When Reading is Writing

Living as a Writer Series

I touched on this in my post, When not Writing is Writing but I wanted to expand on how reading is crucial to writing.

The often repeated advice that you must read if you wish to write is not wrong. At its most basic level, authors need to read to keep up with their genre. What’s been written before and what’s being written now. Reading widely outside our genre also feeds the creativity engine.

Reading for the fun of it

We became writers because we love books and reading. It’s a pleasant experience. Science supports this. Recent studies have shown how reading changes our brain activity. This article highlights the biggest ones. For writers these three have particular importance:

  • Increased brain connectivity helps us make connections. Seeing possible connections in our own work is critical.
  • Increased empathy helps us create empathetic characters. When we experience the effect, we can study it and learn how it works.
  • Expanding our memory capacity allows us to keep more at our recall.

Time for reading is part of the job

I’ve heard working writers recently lamenting how they’ve been so busy they’ve neglected reading—and they felt it. It’s easy to push reading down the list of priorities of paying work, family, and sleep. But just like we need to take time to improve our craft, reading needs to be a regular practice. In fact, reading improves our craft even if we aren’t reading a book on writing. Besides, reading is fun.

What are you reading?


Writing and Memory

Living as a Writer Series

Each time I visit my mother we pour through memorabilia my grandparents left behind. There is a huge trove of boxes from my father’s mother. Recently we found my great grandmother’s scrapbook of recipes, newspaper clippings, obituaries, birthday cards, letters and more. All bound and pasted into a book that was once something else. She just pasted over the printed pages. Her collection dates from before 1910 and goes through about 1923.

Later, we talked about my mother’s side of the family, and I realized I have nothing written or collected about her life other than pictures with no context. What was it like when her estranged father showed up at the door when she was a young child? Who were her friends? What was high-school like for her? She said she’d been thinking about how to write something like an autobiography but didn’t know how to start.

Memories occur out of order.

I told her to just write. When something hit her, just write it in a notebook. It didn’t have to be in order. Selfishly, I don’t care about the order, I just wanted the memories and context around events preserved. 

Memories are fleeting. They come somewhat randomly, triggered by nearly anything. The nature of memories is a theme in my upcoming novel. I’m fascinated by the shape and expression of memory. Which ones get remembered and which ones buried. One of my fears is losing those I cherish most.

Well, my mother has taken my advice and apparently has a lot of memories in her notebook. She asked me what she should do with them. She was thinking of typing them into a Word doc. It occurred to me that a blog would actually be a better place. Aside from the files not being tied to a computer that will one day die, or using cloud storage that someone will have to get access to, a blog allows her to share her memories with the family now, in real time, and we can comment and add to it.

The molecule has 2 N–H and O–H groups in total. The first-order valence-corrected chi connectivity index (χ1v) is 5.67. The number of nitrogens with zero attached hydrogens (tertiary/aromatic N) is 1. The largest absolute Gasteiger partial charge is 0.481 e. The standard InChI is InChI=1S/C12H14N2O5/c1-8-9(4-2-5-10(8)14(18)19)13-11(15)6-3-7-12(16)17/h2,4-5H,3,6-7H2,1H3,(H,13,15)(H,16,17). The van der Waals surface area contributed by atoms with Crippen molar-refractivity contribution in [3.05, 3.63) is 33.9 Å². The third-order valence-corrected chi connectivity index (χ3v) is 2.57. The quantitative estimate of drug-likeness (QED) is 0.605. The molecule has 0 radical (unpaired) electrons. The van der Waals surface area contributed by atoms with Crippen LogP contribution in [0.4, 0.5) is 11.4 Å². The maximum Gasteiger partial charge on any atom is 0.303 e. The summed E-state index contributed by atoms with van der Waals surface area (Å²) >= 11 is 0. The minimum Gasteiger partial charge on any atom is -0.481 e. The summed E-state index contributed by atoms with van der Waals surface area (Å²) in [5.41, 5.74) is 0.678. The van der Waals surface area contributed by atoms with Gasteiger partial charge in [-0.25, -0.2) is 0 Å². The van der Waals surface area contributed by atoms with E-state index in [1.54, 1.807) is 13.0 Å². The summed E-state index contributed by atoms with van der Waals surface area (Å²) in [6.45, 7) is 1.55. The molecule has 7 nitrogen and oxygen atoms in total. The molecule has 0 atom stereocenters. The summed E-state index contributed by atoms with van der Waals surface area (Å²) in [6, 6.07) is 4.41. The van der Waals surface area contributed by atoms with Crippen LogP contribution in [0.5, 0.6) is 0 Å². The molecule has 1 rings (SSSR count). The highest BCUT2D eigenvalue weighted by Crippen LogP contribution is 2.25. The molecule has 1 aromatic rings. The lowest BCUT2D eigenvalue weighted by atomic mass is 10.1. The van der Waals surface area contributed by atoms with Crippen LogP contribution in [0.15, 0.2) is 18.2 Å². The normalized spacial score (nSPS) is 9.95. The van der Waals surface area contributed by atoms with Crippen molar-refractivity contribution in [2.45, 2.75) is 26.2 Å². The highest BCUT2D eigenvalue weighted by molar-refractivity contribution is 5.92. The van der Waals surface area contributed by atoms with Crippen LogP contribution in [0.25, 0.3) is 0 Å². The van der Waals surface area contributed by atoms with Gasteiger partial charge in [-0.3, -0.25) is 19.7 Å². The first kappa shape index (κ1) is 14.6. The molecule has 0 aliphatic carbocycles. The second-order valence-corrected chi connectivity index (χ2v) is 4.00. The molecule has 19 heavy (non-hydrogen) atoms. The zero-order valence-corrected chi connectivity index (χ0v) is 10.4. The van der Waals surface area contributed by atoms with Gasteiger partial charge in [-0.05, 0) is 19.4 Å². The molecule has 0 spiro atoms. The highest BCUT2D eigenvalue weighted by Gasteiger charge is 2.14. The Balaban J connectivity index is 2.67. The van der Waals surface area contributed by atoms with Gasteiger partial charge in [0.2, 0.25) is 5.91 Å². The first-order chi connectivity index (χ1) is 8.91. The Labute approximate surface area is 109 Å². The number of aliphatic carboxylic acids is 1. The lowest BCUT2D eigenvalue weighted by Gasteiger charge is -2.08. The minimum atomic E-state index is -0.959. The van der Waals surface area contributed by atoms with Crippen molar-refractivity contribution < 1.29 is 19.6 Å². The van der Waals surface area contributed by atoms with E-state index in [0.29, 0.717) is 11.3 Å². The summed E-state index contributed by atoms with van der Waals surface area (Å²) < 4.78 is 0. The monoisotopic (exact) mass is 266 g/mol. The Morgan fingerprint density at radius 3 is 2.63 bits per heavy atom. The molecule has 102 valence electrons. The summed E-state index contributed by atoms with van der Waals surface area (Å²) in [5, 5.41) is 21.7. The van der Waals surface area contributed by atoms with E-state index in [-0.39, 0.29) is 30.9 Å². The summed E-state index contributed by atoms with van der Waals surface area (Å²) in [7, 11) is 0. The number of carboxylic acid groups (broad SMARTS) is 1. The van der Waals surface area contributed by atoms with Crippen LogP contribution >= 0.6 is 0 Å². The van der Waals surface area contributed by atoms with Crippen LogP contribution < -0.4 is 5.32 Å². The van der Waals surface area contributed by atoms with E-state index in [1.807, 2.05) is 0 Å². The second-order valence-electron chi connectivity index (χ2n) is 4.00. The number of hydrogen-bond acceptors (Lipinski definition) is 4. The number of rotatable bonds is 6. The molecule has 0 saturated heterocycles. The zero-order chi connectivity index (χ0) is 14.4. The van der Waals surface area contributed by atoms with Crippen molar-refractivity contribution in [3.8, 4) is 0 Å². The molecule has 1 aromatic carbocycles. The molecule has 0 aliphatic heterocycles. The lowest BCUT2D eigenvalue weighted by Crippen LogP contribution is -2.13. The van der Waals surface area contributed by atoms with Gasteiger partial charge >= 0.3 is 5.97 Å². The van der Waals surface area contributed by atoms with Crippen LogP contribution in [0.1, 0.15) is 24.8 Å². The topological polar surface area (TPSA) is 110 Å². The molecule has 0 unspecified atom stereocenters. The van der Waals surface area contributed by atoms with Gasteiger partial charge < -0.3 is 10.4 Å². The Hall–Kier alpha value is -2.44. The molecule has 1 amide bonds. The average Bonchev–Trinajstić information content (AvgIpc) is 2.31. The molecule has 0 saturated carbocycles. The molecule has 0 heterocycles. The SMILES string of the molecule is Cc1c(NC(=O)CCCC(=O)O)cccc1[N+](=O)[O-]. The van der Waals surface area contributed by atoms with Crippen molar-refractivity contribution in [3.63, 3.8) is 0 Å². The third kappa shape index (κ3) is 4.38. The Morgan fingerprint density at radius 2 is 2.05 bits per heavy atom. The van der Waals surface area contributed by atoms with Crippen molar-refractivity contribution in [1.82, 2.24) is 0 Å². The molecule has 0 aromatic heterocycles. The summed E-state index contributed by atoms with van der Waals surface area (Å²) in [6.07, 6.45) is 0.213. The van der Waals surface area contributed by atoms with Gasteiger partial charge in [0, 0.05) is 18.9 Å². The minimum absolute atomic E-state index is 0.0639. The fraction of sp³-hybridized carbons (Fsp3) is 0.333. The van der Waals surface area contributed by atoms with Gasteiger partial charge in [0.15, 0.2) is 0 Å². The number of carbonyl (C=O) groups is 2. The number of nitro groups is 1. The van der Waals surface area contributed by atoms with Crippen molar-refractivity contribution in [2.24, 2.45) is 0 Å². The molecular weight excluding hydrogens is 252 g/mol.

Now I have to set up a blog for her and teach her how to access and use it, but I think she will like what it can do to share her memories now, when she can enjoy our reactions to them.

Which leads me to ask, have you shared the writing life with a non-writer?


When Not Writing is Writing

Living as a Writer Series

This topic came up several times this week; probably as people get ready for #NaNoWriMo. A question like: if I go for a walk but think about my characters, can I count that as writing? Or: I’m reading about writing so that counts too, right?

Yes. Reading about writing, thinking about your characters, plot, or story while doing anything else is writing.

Writers get so hung up on counting words to judge how much work they’ve accomplished, perhaps because of #NaNoWriMo and its focus on words per day. But that only works for one phase of the writing process; the building/creating or additive phase which is the core of NaNo. Even then measuring how many chapters you have completed might be a better measure depending on the book you’re writing.

In the editing phase you could count how many words you removed, or sentences you edited.

But writing a story or a poem is not just about how many words. The process includes thinking about the story. You can’t measure that unless you’re counting how many hours you spend pondering. Writers need to think long and deeply about their stories—even when the story is not in front of them. Yes walking, jogging, showering, or sitting on a park bench deeply considering your story counts as writing.

Inspiration is the writer’s most important skill. Yes, it’s a skill to find, recognize, and form inspiration into story. Like all skills it takes practice. Reading, hiking, travel, whatever gets your creative juices going is part of writing.

Reading about craft, or attending a workshop or conference is also writing. As writers, the process consumes us. That may sound obsessive and unhealthy (and sometimes, like any demanding job, it can be) but so much of writing is internalizing what we experience or observe others experiencing. Then we can relate those experiences and emotions authentically through story.

Don’t feel guilty about time spent away from the computer or page. We write all the time. It’s all good.